Table 1 Associations of hepatic TRIB3 mRNA with transcript levels of selected transcription factors, coactivators and genes involved in hepatic gluconeogenesis

To gain insight into the transcriptional networks involved in the regulation of TRIB3 expression in humans, we measured hepatic mRNA levels of selected transcription factors and coactivators. In our study population, TRIB3 transcript levels, adjusted for age, sex and HOMA-IR, correlated with PPARGC1A, PPARGC1B, USF1 and FOXO1 mRNA expression levels, as well as, unexpectedly, with transcripts encoding sterol regulatory element binding protein 1c (SREBP-1c; Table 1). No associations were observed with PPARA, LXRA (also known as NR1H3), USF2, CHREBP (also known as MLXIPL) and CEBPA transcripts (data not shown). Previous studies in mice showed that Trib3 transcription is increased via co-activation of peroxisome proliferator-activated receptor α (PPARA) by peroxisome proliferator-activated receptor γ coactivator 1 alpha (PPARGC1A, also referred to as PGC-1α) [5]. To determine whether transcription from the human TRIB3 promoter is activated by a similar mechanism, we transiently transfected HepG2 cells with a luciferase reporter construct driven by the human TRIB3 promoter (TRIB3-Prom-Luc). Incubation of transfected cells with PPARA and/or retinoic X receptor ligands (WY 14.643 and 9-cis retinoic acid, respectively) increased reporter gene activity, which was further augmented upon co-transfection with a PPARGC1A expression plasmid (Fig. 1a). Hence, PPARGC1A coactivates the PPARA-mediated transcription of the human TRIB3 gene.

Fig. 1
figure1

PPARα/retinoic X receptor, SREBP-1c and their coactivators PPARGC1A and PPARGC1B respectively, are involved in the transcriptional regulation of human TRIB3 gene expression in HepG2 cells. a HepG2 cells were transiently transfected with the TRIB3-Prom-Luc reporter plasmid or co-transfected with a human PPARGC1A (also known as PGC-1α) expression construct in the absence or presence of WY14.643 (WY) and retinoic acid (RA; 10 nmol/l each) as indicated. *p < 0.05 and p < 0.005 for basal (−) compared with drug-stimulated (+) reporter gene activities in the absence (white bars) or presence (black bars) of PPARGC1A overexpression. b HepG2 cells were transfected with TRIB3-Prom-Luc or co-transfected with SREBP-1c and/or PPARGC1B (also known as PGC-1β) expression constructs as indicated. Basal TRIB3-Prom-Luc reporter gene activity in the absence of expression plasmids or ligands was set to 1.0. Data are presented as fold change ± SD; *p < 0.05 and p < 0.005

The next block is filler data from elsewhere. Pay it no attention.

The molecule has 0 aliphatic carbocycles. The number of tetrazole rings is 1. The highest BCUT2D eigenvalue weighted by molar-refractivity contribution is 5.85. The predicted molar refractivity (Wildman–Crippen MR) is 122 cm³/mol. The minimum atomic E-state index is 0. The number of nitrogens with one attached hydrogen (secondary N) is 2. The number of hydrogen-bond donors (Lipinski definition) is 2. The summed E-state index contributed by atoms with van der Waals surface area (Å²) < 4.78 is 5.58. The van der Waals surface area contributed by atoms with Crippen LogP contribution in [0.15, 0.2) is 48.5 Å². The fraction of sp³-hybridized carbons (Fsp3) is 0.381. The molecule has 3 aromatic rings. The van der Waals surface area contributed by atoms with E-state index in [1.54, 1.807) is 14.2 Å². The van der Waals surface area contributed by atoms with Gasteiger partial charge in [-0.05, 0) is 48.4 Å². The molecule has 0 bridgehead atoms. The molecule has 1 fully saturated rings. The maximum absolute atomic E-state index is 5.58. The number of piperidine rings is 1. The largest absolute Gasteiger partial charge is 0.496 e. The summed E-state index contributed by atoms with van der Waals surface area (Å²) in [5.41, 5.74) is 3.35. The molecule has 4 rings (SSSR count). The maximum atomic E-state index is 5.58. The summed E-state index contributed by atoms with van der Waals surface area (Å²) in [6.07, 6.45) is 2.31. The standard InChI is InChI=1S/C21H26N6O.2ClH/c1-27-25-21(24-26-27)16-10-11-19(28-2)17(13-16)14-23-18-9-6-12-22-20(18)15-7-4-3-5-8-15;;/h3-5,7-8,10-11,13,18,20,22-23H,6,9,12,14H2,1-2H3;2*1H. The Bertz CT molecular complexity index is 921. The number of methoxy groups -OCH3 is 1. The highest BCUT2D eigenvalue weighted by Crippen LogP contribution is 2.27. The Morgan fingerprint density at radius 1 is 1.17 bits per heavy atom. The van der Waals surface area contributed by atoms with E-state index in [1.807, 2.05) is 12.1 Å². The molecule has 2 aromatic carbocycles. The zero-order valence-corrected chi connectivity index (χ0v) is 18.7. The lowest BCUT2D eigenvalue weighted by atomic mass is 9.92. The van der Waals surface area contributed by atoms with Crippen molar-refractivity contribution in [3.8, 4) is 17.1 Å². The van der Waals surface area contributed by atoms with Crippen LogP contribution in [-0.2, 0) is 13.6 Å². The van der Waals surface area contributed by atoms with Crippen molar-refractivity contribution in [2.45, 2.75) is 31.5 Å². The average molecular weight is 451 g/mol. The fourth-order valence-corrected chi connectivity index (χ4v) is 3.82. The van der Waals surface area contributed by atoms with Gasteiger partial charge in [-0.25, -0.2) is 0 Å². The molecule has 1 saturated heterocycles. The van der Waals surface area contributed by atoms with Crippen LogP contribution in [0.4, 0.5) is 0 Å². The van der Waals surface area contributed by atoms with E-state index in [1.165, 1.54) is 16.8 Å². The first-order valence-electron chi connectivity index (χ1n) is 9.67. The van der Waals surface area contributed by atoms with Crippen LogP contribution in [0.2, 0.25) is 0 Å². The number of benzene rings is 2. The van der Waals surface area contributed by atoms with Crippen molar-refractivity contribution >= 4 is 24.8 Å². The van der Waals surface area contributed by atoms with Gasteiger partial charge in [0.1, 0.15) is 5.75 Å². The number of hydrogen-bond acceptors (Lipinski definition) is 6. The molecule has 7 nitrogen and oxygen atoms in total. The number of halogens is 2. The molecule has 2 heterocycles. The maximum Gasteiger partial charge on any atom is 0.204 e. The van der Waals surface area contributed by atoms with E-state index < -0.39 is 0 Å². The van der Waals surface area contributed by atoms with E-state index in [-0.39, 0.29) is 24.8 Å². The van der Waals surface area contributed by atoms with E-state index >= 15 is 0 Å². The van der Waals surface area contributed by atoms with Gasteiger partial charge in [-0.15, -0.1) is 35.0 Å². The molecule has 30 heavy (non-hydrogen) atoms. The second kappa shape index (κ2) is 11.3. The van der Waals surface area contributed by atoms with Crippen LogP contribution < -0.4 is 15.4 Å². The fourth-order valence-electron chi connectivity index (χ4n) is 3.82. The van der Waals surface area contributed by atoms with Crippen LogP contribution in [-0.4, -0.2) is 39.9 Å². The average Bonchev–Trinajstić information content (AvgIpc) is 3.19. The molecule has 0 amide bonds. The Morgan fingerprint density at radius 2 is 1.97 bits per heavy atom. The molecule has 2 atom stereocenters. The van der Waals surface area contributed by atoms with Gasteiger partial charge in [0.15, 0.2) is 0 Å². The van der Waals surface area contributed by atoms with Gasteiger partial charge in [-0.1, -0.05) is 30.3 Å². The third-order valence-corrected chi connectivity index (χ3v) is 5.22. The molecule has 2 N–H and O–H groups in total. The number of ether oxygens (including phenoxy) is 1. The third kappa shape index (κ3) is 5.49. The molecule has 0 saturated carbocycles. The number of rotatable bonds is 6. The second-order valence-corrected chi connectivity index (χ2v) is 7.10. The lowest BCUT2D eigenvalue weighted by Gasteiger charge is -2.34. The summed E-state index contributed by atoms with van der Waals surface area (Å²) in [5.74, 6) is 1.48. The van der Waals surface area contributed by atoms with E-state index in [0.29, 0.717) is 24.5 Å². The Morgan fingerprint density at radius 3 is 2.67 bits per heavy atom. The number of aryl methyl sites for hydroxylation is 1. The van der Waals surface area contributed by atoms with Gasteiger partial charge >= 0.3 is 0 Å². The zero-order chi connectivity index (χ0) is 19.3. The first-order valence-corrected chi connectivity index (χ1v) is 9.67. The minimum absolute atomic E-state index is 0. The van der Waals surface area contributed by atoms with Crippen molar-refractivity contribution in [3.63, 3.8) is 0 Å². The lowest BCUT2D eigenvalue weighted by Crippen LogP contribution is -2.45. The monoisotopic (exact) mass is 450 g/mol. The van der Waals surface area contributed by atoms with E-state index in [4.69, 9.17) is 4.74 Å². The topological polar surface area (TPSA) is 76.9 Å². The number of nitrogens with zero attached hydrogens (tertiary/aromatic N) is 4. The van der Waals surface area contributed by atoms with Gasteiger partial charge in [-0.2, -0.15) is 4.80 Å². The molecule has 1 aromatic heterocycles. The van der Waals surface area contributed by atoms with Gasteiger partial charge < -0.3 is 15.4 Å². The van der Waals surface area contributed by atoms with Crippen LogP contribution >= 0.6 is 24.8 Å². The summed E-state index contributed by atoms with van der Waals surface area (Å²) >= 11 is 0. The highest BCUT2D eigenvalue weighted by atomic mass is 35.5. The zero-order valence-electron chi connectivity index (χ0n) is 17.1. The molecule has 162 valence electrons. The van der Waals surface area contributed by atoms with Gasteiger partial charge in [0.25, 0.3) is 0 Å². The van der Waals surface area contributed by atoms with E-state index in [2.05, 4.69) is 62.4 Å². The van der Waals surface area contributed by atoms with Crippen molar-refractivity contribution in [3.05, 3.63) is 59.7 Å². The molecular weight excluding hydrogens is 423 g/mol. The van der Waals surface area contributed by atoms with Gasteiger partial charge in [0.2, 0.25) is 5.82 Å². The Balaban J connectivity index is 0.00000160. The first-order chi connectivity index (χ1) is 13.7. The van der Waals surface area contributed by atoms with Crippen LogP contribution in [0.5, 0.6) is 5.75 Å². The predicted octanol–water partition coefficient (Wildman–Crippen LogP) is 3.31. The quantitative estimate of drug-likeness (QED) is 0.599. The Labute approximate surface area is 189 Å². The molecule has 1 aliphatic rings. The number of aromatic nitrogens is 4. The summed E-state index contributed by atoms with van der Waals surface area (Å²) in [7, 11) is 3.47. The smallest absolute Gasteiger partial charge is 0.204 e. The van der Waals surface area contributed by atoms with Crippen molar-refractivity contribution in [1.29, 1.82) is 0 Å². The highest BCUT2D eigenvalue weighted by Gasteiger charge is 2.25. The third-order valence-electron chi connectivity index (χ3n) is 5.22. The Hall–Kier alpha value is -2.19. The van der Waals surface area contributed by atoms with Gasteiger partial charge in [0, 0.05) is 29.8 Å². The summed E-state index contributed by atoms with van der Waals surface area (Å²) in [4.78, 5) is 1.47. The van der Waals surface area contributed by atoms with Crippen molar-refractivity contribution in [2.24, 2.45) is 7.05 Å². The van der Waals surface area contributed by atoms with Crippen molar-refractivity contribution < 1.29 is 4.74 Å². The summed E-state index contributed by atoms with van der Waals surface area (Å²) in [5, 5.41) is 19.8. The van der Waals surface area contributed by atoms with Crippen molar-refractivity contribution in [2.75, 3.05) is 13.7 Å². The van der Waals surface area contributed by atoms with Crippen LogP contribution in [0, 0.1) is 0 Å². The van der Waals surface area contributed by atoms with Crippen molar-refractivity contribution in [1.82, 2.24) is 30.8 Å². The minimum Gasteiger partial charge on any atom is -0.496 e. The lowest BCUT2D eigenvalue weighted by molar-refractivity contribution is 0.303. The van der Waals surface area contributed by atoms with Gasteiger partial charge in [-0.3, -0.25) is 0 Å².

A strong association was observed between TRIB3 mRNA and transcript levels of the transcriptional co-activator peroxisome proliferator-activated receptor γ coactivator 1 beta (PPARGC1B, also referred to as PGC-1β, which, in contrast to PPARGC1A, has been shown to bind and directly co-activate SREBPs [11]. Despite a modest association between TRIB3 transcripts and transcripts encoding SREBP-1c, recent studies have shown that nuclear import of SREBP-1c is enhanced by endoplasmic reticulum stress, which is implicated in insulin resistance [12]. We therefore directly determined effects of SREBP-1c and PPARGC1B on transcriptional regulation of the human TRIB3 gene, in co-transfection experiments using HepG2 cells. The TRIB3-Prom-Luc construct was transiently transfected together with a nuclear active SREBP-1c expression plasmid. Nuclear active SREBP-1c increased the basal transcriptional activity and coexpression of PPARGC1B further enhanced the SREBP-1c-mediated activation of the TRIB3-Prom-Luc reporter construct (Fig. 1b), indicating a role for SREBP-1c and PPARGC1B in the regulation of human TRIB3 gene transcription.